The disease pathway of the skin pigmentary disorder vitiligo involves hereditary factors, disease onset after overproduction of reactive oxygen species, and disease expansion through an adaptive, antigen-specific immune response to melanocytes. The current study was performed to obtain further knowledge of the disease process through patient questionnaires. Fifteen questions describing the condition of vitiligo were posted on the National Vitiligo Foundation and Vitiligo Support International Web sites and distributed by participating dermatologists to patients visiting their clinics. A total of 400 responses to the survey were collected and subjected to statistical analysis. The data support an overall increase in affected skin averaging 1% per year, with 50% of patients displaying a Koebner phenomenon, where new skin lesions appear at sites of trauma. Approximately 25% more women than men develop the disease. Patients recognize the importance of hereditary factors and the involvement of stress in precipitating the disease, yet only few note the contribution of an autoimmune response. Patients with relatives affected by vitiligo demonstrated an earlier age of onset. Autoimmune diseases found to be at least 25-fold more prevalent among respondents include Addison's disease, sarcoidosis, diabetes, and alopecia areata. Among a third of patients currently undergoing treatment, half note satisfactory efficacy, in particular for depigmentation treatment or topical immune modulation. The study has provided new insight into vitiligo disease parameters.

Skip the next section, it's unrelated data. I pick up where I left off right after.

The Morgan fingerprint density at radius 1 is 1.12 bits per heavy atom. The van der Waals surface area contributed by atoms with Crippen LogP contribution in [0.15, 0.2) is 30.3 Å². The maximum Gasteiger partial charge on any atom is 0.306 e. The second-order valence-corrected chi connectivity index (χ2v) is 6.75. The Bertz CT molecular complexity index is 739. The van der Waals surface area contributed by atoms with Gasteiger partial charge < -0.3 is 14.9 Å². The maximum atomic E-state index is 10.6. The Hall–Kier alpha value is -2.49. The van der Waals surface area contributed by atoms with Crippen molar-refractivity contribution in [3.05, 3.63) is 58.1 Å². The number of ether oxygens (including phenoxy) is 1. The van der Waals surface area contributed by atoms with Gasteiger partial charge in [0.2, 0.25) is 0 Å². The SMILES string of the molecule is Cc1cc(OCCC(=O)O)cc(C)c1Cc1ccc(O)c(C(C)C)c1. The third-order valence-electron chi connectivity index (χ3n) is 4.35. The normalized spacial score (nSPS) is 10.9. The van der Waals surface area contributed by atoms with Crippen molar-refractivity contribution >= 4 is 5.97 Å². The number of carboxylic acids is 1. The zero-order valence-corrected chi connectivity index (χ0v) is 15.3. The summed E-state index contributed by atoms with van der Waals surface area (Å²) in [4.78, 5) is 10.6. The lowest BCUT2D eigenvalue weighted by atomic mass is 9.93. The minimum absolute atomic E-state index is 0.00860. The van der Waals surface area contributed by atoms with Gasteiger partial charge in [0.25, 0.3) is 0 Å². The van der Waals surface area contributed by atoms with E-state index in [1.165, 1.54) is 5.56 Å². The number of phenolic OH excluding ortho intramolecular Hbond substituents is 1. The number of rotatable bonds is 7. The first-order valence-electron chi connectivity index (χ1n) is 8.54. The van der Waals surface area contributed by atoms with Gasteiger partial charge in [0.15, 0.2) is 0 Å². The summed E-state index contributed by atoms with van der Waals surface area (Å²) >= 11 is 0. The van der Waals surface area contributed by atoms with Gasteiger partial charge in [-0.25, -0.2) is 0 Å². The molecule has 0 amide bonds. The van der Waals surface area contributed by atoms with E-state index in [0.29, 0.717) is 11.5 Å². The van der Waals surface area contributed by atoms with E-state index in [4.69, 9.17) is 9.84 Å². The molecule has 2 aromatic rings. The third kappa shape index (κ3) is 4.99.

Kettil Cedercreutz, PhD, School of Dynamic Systems, University of Cincinnati, Cincinnati, Ohio.
Cecele J. Denman, MSc, Departments of Pathology, Microbiology and Immunology, Loyola University Chicago, Chicago, Illinois.
Jared Klarquist, AB, Departments of Pathology, Microbiology and Immunology, Loyola University Chicago, Chicago, Illinois.
Rama Vaitla, MD, Division of Dermatology, Loyola University Chicago, Chicago, Illinois.
Raymond E. Boissy, PhD, Department of Dermatology, University of Cincinnati, Cincinnati, Ohio.
Wiete Westerhof, MD, PhD, Netherlands Institute for Pigmentary Disorders, Amsterdam, The Netherlands.
Claudia Hernandez, MD, Department of Dermatology, University of Illinois at Chicago, Chicago, Illinois.
I. Caroline Le Poole, PhD, Departments of Pathology, Microbiology and Immunology, Loyola University Chicago, Chicago, Illinois.
Correspondence concerning this article should be addressed to I. Caroline Le Poole, PhD, Departments of Pathology, Microbiology and Immunology, Oncology Institute, Loyola University Chicago, Rm. 203, 2160 S. 1st Ave., Maywood, Chicago, IL 60153. E-mail: firstname.lastname@example.org.